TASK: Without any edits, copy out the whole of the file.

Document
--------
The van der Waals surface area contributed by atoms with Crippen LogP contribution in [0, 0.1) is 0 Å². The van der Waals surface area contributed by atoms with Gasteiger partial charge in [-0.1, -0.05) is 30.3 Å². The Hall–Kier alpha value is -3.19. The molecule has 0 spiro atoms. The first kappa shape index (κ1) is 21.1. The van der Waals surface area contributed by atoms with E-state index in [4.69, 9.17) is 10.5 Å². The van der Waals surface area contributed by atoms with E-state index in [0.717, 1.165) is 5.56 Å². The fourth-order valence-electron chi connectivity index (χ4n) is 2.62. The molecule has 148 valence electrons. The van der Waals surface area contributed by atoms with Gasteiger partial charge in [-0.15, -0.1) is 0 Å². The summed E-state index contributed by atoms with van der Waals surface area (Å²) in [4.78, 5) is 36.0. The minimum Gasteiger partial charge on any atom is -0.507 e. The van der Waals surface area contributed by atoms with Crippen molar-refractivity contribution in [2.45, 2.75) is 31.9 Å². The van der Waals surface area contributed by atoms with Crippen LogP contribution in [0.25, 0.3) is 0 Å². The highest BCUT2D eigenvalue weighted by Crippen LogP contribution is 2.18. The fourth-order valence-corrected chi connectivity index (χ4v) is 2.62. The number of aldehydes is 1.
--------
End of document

The van der Waals surface area contributed by atoms with Crippen LogP contribution in [0, 0.1) is 0 Å². The van der Waals surface area contributed by atoms with Gasteiger partial charge in [-0.1, -0.05) is 30.3 Å². The Hall–Kier alpha value is -3.19. The molecule has 0 spiro atoms. The first kappa shape index (κ1) is 21.1. The van der Waals surface area contributed by atoms with E-state index in [4.69, 9.17) is 10.5 Å². The van der Waals surface area contributed by atoms with E-state index in [0.717, 1.165) is 5.56 Å². The fourth-order valence-electron chi connectivity index (χ4n) is 2.62. The molecule has 148 valence electrons. The van der Waals surface area contributed by atoms with Gasteiger partial charge in [-0.15, -0.1) is 0 Å². The summed E-state index contributed by atoms with van der Waals surface area (Å²) in [4.78, 5) is 36.0. The minimum Gasteiger partial charge on any atom is -0.507 e. The van der Waals surface area contributed by atoms with Crippen molar-refractivity contribution in [2.45, 2.75) is 31.9 Å². The van der Waals surface area contributed by atoms with Crippen LogP contribution in [0.25, 0.3) is 0 Å². The highest BCUT2D eigenvalue weighted by Crippen LogP contribution is 2.18. The fourth-order valence-corrected chi connectivity index (χ4v) is 2.62. The number of aldehydes is 1.